64 Parishes

Dick Allen

Jazz historian Dick Allen was instrumental in the founding of the William Ransom Hogan Jazz Archive at Tulane and was a curator of the archive from 1958 to 1980.

Dick Allen

Courtesy of Tulane University, William Ransom Hogan Archive of New Orleans Jazz

Richard "Dick" Allen. Unidentified

Cichard “Dick” Allen was a Vieux Carré “character” for more than five decades, even though he was not a native of New Orleans. Many people knew him as a familiar face on the Freret Street bus.  Yet Allen was also one of the first oral historians to document the history of jazz.  He was a founder and curator of Tulane University’s Archive of New Orleans Jazz, known today as the William Ransom Hogan Jazz Archive, and one of the founders of the New Orleans Jazz & Heritage Festival.  He also wrote numerous articles and liner notes, and acted as a consultant for many organizations, including the Smithsonian Institution.

Richard Binion Allen was born in Milledgeville, Georgia, on January 29, 1927 to Edwin Whitaker Allen and Catherine T. Allen. He came from a long line of psychiatrists who ran a sanitarium there.  As he was fond of saying, “It was just a small insane asylum, but it was always home to me.”  Allen was educated at the Georgia Military College in Milledgeville and Princeton University in New Jersey before serving in the Navy during  World War II where he was stationed in Mobile, Alabama.  During this period, he began making trips to New Orleans in search of jazz.

In 1949, he relocated to the Crescent City where he remained until 2003.  In the 1950s the city remained racially segregated and Allen, a white Southerner with an abiding interest in African-American music, sometimes found himself at odds with the law.  This did not stop him for doing what he wanted to do, which was to hear as much jazz as possible and become friends with the musicians who made it.  His interviews are particularly valuable to scholars precisely because he earned the trust and respect of his informants.  He made them feel relaxed, and they opened up to him, allowing him into their world.

In 1958, Allen approached the chair of Tulane’s history department, William Ransom Hogan, about using oral history interviews with New Orleans jazz pioneers in his master’s thesis. Excited by the prospect, Hogan wrote a grant to the Ford Foundation to fund the fieldwork. The master’s thesis was soon forgotten, but a research center took its place; Allen worked as an associate curator, assisting the sage jazz historian William Russell. In 1965 Allen became curator, a position he held until 1980. Together the two men conducted two thousand reels of taped interviews, the largest collection of jazz oral history in existence.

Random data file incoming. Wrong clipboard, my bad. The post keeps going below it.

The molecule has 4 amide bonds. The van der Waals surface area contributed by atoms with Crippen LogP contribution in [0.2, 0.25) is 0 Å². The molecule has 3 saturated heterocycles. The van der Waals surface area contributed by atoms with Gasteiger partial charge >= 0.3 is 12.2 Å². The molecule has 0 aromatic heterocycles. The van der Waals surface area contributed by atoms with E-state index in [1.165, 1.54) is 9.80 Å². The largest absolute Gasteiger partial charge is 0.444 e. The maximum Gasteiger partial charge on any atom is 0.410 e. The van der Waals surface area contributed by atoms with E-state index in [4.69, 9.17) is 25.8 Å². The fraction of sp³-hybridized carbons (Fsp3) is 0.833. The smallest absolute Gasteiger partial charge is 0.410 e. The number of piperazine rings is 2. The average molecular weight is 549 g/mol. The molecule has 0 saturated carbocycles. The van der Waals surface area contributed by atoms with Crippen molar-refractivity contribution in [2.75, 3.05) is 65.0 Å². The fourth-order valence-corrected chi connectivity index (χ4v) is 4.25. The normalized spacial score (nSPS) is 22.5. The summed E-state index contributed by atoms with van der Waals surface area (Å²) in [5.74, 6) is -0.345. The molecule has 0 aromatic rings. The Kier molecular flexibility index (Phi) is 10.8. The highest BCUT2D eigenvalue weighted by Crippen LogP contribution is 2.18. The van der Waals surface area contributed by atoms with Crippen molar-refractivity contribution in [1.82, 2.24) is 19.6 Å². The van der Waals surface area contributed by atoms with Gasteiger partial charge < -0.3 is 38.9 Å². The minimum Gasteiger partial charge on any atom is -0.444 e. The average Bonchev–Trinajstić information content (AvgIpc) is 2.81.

In his line of work, Allen got to meet some pretty interesting people. He told of getting to know Stanley Kubrick before he became famous–when the budding filmmaker was a photographer assigned to a Look magazine article on George Lewis in 1950. Not many people know this, but Kubrick was a good traditional jazz drummer. Whitney Balliett, the venerable jazz critic for The New Yorker, had Allen as his guide when he toured the city’s jazz haunts in 1967. In a piece titled “Mecca, Louisiana,” he likened Allen to Virgil and called him “the Curator of New Orleans jazz itself.”  Everyone thought of Allen as a “people person,” but that did not mean he was not fond of animals, too, except in one case. It seems that one of his good friends took it upon himself to play a little practical joke on Allen.  While Allen was at work one day, the friend inserted a goat into Allen’s apartment on Bourbon Street. After the animal had consumed all the “goat food” that had been left out, he began devouring every book in sight. When Allen returned home that evening, his place was a complete mess, totally ransacked in the goat’s “quest for knowledge.” In order to get a handle on the situation, Allen coaxed the beast onto the balcony so he could clean up.  Allen was subsequently arrested for harboring a farm animal within city limits, which was apparently a taboo, even in the Quarter.

Allen certainly led a colorful life, and his legacy at the Hogan Jazz Archive will keep jazz scholars busy for generations. He defied the expectations of his family, who wanted him to become a psychiatrist, and created an American dream for himself that made sense only in New Orleans.  When Allen passed at the age of eighty on April 12, 2007, his cousins requested a photograph. The Hogan Jazz Archive sent one of him with Paul Barbarin, Billy Strayhorn, and Duke Ellington in which they are all smiling like Cheshire cats.

Adapted from Louisiana Cultural Vistas Magazine, Summer 2010.